When one of the control plane instances fail (i.e. instance has failed at
cloud provider), it’s necessary to replace the failed instance with a new one,
as fast as possible to avoid losing etcd quorum and blocking all
This guide demonstrates how to restore your cluster to the normal state (i.e. to have all kube-apiservers with etcd instances running and healthy).
kubectl get node --selector node-role.kubernetes.io/masteroutput
If the instance is not in the appropriate healthy state (i.e. underlying hardware issues), and/or is unresponsive (for a myriad of reasons), it’s often easier to replace it then trying to fix it. Delete (in cloud console) the malfunctioning instance if there is still one in the running state.
Even when one etcd member is physically (and abruptly) removed, etcd ring still hopes it might come back online at a later time. Unfortunately, this is not our case and we need to let etcd ring know that dead etcd member is gone forever (i.e. remove dead etcd member from the known peers list).
First of all, check your Nodes
kubectl get node --selector node-role.kubernetes.io/master -o wide
Failed control plane node will be displayed as NotReady or even absent from the output (running Cloud Controller Manager will remove the Node object eventually).
Even when a control plane node is absent, there are still other alive nodes, that contain healthy etcd ring members. Exec into the shell of one of those alive etcd containers:
kubectl -n kube-system exec -it etcd-<ALIVE-HOSTNAME> sh
Setup client TLS authentication in order to be able to communicate with etcd:
export ETCDCTL_API=3 export ETCDCTL_CACERT=/etc/kubernetes/pki/etcd/ca.crt export ETCDCTL_CERT=/etc/kubernetes/pki/etcd/healthcheck-client.crt export ETCDCTL_KEY=/etc/kubernetes/pki/etcd/healthcheck-client.key
Retrieve currently known members list:
etcdctl member list
2ce40012b4b4e4e6, started, ip-172-31-153-216.eu-west-3.compute.internal, https://172.31.153.216:2380, https://172.31.153.216:2379, false 2e39cf93b81fb7ed, started, ip-172-31-153-246.eu-west-3.compute.internal, https://172.31.153.246:2380, https://172.31.153.246:2379, false 6713c8f2e74fb553, started, ip-172-31-153-235.eu-west-3.compute.internal, https://172.31.153.235:2380, https://172.31.153.235:2379, false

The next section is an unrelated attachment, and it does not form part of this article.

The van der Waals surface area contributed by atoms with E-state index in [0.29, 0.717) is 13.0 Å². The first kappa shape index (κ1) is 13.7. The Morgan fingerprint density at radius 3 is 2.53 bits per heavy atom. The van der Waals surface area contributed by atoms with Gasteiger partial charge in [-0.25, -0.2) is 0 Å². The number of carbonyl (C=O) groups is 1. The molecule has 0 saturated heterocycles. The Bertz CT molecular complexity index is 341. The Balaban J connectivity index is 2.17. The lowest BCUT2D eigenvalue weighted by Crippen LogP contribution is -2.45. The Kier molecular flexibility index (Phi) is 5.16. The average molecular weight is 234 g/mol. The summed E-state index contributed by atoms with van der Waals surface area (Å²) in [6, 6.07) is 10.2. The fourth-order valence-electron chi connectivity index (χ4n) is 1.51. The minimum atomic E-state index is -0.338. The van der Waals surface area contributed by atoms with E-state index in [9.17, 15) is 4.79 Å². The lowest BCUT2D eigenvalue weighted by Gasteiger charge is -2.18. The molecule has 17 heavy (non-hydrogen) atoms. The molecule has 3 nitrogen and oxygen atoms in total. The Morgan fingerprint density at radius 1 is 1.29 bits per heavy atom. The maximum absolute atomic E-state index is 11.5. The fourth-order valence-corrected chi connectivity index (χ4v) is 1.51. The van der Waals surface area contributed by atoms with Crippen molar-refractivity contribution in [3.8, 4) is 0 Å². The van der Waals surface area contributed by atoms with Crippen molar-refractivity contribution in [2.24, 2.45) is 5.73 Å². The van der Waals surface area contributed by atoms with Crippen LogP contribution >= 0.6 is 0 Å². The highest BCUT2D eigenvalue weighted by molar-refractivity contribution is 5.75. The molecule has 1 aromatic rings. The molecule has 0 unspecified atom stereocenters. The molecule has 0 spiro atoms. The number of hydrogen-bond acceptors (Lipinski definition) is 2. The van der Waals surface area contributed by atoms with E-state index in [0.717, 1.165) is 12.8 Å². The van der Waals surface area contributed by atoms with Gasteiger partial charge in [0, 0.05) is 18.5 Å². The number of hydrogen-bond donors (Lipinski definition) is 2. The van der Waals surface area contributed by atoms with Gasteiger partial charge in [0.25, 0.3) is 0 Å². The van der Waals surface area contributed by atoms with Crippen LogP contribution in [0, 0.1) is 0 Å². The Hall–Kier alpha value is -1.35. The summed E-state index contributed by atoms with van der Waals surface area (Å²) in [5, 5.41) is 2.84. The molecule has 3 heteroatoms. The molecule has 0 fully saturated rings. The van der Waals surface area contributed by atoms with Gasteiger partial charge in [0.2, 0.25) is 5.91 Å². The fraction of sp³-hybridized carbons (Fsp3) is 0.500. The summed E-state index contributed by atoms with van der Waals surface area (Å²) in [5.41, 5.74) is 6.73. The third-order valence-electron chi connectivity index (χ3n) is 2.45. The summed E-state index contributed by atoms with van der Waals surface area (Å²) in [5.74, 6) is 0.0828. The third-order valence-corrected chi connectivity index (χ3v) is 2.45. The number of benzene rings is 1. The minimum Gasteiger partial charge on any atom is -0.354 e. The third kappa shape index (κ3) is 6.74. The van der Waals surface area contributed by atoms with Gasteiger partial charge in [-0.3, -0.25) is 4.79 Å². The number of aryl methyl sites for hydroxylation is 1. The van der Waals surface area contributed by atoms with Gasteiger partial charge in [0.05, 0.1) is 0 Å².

By comparing the Nodes list with etcd members list (hostnames, IPs) we can find the ID of the missing etcd member (dead etcd member would be missing from the Nodes list, or will be in NotReady state).
For example, it’s found that there is not control plane Node with IP
172.31.153.235. It means etcd member ID
6713c8f2e74fb553 is the one we are
looking for to remove.
To remove dead etcd member:
etcdctl member remove 6713c8f2e74fb553 Member 6713c8f2e74fb553 removed from cluster 4ec111e0dee094c3
Now, members list should display only 2 members.
etcdctl member list
2ce40012b4b4e4e6, started, ip-172-31-153-216.eu-west-3.compute.internal, https://172.31.153.216:2380, https://172.31.153.216:2379, false 2e39cf93b81fb7ed, started, ip-172-31-153-246.eu-west-3.compute.internal, https://172.31.153.246:2380, https://172.31.153.246:2379, false
Exit the shell in the etcd pod.
Assuming you’ve used Terraform to provision your cloud infrastructure, use
terraform apply to restore cloud infrastructure to the declared state,
e.g. 3 control plane instances for the Highly-Available clusters.
From your local machine:
The result should be 3 running control plane VM instances. Two existing and currently members of the cluster, and the fresh one which will be joined to the cluster as replacement for failed VM.
kubeone apply will install Kubernetes binaries and dependencies on the
freshly created instance and join it back to the cluster as one of the control
If you’re using Terraform, make sure to regenerate the Terraform state file
terraform output command.
terraform output -json > tf.json
Run the following
kubeone apply --manifest kubeone.yaml -t tf.json
apply command will analyze the cluster, and find the instance that needs
to be provisioned and joined the cluster. You’ll be asked to confirm your
intention to provision a new node by typing
INFO[15:33:55 CEST] Determine hostname… INFO[15:33:59 CEST] Determine operating system… INFO[15:34:02 CEST] Running host probes… INFO[15:34:02 CEST] Electing cluster leader… INFO[15:34:02 CEST] Elected leader "ip-172-31-220-51.eu-west-3.compute.internal"… INFO[15:34:05 CEST] Building Kubernetes clientset… INFO[15:34:06 CEST] Running cluster probes… The following actions will be taken: Run with --verbose flag for more information. + join control plane node "ip-172-31-221-102.eu-west-3.compute.internal" (172.31.221.102) using 1.18.6 + ensure machinedeployment "marko-1-eu-west-3b" with 1 replica(s) exists + ensure machinedeployment "marko-1-eu-west-3c" with 1 replica(s) exists + ensure machinedeployment "marko-1-eu-west-3a" with 1 replica(s) exists Do you want to proceed (yes/no):
After confirming the intention, KubeOne will start provisioning the newly
created instance. This can take several minutes. After the command is done,
you can run
kubectl get nodes to verify that all nodes are running and